Uniview’s Edward Qiu says the interest around BTM cameras is justified.

“Many cases in China show quick screening of abnormal temperature by BTM cameras in crowded area is an effective way to fight against the outbreak of COVID-19, which can largely reduce manpower cost and risk of cross infection for medical and security staff,” Qiu says.

“As a preliminary screening tool, a BTM solution can reduce medical staff’s workload and accelerate measurement process, which can efficiently address the insufficiency of medical staff and security staff in such epidemic period. China’s successful experience in fighting against COVID-19 shows the significance of BTM cameras.

“The technology can ensure the efficiency of temperature measurement to avoid crowded condition in scenarios with large flow of people, meanwhile, any abnormal temperature targets will be tested by medical staff again to prevent any missing of potential patient. Also, OET-213H-BTS1, the face recognition temperature measurement terminal from Uniview, can be applied in scenarios like schools, communities, enterprises, and construction sites to monitor the temperature condition of staff daily.”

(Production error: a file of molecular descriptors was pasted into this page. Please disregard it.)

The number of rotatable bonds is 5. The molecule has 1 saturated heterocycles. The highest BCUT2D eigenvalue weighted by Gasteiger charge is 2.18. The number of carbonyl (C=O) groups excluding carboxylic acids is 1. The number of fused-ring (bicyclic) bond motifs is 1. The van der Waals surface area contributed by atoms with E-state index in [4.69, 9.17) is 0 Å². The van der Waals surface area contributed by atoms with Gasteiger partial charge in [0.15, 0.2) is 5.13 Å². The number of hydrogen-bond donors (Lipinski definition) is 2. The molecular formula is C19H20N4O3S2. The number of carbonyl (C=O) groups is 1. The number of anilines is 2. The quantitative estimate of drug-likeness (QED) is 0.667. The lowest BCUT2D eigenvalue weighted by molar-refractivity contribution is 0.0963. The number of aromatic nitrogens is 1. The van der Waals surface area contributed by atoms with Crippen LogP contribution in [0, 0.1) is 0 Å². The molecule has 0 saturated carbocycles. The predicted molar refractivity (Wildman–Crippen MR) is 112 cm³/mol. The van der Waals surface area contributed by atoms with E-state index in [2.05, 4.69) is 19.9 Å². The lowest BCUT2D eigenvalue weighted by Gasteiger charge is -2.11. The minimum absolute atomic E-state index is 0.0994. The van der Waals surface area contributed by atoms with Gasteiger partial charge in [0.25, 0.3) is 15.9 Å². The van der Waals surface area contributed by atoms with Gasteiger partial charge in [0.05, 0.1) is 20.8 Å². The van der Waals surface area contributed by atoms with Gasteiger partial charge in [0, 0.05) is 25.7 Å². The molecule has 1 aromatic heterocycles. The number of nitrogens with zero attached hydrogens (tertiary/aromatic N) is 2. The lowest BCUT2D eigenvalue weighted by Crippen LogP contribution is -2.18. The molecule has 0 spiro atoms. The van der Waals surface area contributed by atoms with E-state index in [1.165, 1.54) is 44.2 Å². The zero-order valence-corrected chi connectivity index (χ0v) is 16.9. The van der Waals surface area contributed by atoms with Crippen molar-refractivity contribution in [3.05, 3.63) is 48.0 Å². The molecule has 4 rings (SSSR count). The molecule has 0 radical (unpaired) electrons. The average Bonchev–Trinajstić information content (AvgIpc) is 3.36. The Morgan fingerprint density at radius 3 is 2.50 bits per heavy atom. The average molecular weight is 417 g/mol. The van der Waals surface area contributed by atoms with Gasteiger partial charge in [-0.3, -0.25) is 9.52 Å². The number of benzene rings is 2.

According to Qiu, key BTM camera features include the ability to offer non-contact temperature measurement, a measurement deviation less than 0.3 degrees and the capacity to deliver multi-target temperature measurements simultaneously.

“Uniview’s BTM camera station is easy to deploy,” Qiu says. “Considerations include ensuring ambient temperature and humidity are stable without air currents from air conditioning, ventilation sources or high-power outlets. A BTM solution should not be installed opposite an entrance/exit door or facing a mirror or a direct light source. Further, the body temperature screen and the blackbody must be installed on the same side to avoid obstruction with the blackbody. There is no requirement for a dedicated display – there is a built-in speaker for voice alarm. A display does allow live view and an alarm snapshot.